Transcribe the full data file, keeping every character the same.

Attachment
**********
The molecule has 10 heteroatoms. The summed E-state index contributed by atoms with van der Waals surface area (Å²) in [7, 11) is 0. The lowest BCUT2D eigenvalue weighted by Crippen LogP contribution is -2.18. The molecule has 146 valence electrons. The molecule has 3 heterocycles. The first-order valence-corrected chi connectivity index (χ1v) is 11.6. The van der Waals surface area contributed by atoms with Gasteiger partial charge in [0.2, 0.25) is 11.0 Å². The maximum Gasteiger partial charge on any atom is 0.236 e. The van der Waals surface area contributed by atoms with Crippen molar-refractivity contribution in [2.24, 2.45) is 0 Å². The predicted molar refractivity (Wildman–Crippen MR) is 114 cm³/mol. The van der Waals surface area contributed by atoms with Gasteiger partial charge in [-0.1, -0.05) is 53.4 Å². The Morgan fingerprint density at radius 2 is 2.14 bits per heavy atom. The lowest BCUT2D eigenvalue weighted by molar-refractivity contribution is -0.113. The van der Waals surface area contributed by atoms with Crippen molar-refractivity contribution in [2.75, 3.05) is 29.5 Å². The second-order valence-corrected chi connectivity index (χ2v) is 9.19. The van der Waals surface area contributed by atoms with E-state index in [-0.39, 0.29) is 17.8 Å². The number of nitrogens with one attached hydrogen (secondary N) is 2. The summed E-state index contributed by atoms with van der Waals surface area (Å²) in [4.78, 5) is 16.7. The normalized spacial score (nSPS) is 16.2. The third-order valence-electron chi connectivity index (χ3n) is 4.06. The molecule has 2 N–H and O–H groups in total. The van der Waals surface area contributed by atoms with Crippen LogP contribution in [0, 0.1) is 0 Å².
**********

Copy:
The molecule has 10 heteroatoms. The summed E-state index contributed by atoms with van der Waals surface area (Å²) in [7, 11) is 0. The lowest BCUT2D eigenvalue weighted by Crippen LogP contribution is -2.18. The molecule has 146 valence electrons. The molecule has 3 heterocycles. The first-order valence-corrected chi connectivity index (χ1v) is 11.6. The van der Waals surface area contributed by atoms with Gasteiger partial charge in [0.2, 0.25) is 11.0 Å². The maximum Gasteiger partial charge on any atom is 0.236 e. The van der Waals surface area contributed by atoms with Crippen molar-refractivity contribution in [2.24, 2.45) is 0 Å². The predicted molar refractivity (Wildman–Crippen MR) is 114 cm³/mol. The van der Waals surface area contributed by atoms with Gasteiger partial charge in [-0.1, -0.05) is 53.4 Å². The Morgan fingerprint density at radius 2 is 2.14 bits per heavy atom. The lowest BCUT2D eigenvalue weighted by molar-refractivity contribution is -0.113. The van der Waals surface area contributed by atoms with Crippen molar-refractivity contribution in [2.75, 3.05) is 29.5 Å². The second-order valence-corrected chi connectivity index (χ2v) is 9.19. The van der Waals surface area contributed by atoms with E-state index in [-0.39, 0.29) is 17.8 Å². The number of nitrogens with one attached hydrogen (secondary N) is 2. The summed E-state index contributed by atoms with van der Waals surface area (Å²) in [4.78, 5) is 16.7. The normalized spacial score (nSPS) is 16.2. The third-order valence-electron chi connectivity index (χ3n) is 4.06. The molecule has 2 N–H and O–H groups in total. The van der Waals surface area contributed by atoms with Crippen LogP contribution in [0, 0.1) is 0 Å².